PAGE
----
Inducing anthocyanin production by rootzone cooling and supplementing far red light

Anthocyanins are useful antioxidants for plants and humans. Plants produce these red or purple compounds in response to environmental stresses, such as high light intensities or cold temperatures. One hormone that is involved in stress signalling and can induce anthocyanin production is ABA. In this project we want to see if cold stress in the rootzone can trigger ABA production and transport to the shoot, which then leads to anthocyanin formation in the shoot. In other words: Does lettuce turn more purple when we stress the roots? And what are the underlying signalling pathways? In addition to that we want to see if we can further boost biomass and production of anthocyanins and other flavonoids by adding far red light to the spectrum.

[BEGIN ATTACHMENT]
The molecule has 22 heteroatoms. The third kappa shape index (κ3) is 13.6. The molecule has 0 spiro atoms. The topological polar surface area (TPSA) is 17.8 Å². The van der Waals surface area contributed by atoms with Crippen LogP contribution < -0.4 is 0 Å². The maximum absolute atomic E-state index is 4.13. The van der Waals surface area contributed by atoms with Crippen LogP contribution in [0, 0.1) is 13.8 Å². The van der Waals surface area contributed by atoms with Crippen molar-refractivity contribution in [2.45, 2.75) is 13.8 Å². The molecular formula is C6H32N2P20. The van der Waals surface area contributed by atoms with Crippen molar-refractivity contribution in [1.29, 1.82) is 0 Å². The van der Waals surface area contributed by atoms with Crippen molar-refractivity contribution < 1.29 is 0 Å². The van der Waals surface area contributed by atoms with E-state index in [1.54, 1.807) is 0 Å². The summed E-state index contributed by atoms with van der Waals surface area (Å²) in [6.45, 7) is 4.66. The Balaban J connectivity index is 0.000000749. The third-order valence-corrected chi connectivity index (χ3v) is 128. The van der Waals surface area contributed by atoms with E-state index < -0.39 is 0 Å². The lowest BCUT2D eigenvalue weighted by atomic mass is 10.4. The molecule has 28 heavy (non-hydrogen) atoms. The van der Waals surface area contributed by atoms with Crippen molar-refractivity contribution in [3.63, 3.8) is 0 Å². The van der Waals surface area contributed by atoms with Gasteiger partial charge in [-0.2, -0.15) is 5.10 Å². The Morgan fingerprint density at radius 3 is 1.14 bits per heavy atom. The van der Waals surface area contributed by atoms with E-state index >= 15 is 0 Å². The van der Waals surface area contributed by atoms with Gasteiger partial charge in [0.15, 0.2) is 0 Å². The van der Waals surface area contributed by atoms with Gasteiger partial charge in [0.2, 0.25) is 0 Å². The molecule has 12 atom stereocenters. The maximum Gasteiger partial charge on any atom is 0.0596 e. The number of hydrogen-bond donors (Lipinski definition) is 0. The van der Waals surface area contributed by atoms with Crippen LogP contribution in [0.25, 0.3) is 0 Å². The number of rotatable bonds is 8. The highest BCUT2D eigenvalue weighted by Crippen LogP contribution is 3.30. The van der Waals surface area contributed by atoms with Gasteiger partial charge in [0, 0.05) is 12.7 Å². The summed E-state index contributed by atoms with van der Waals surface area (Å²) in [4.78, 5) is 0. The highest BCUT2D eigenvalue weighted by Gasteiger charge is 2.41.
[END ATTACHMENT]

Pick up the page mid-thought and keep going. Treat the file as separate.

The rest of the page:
We welcome your own initiative, so if you have your own ideas what could be interesting to look at in this context, feel free to get in touch!

Used skills

  • Measuring plant growth and physiological parameters
  • Understanding of biochemical and metabolic processes in the plant
  • Measuring plant hormones
  • Measuring plant metabolites
  • Potentially gene expression 

Interested in doing a BSc or MSc thesis at HPP? Please contact the HPP student coordinator Katharina Hanika.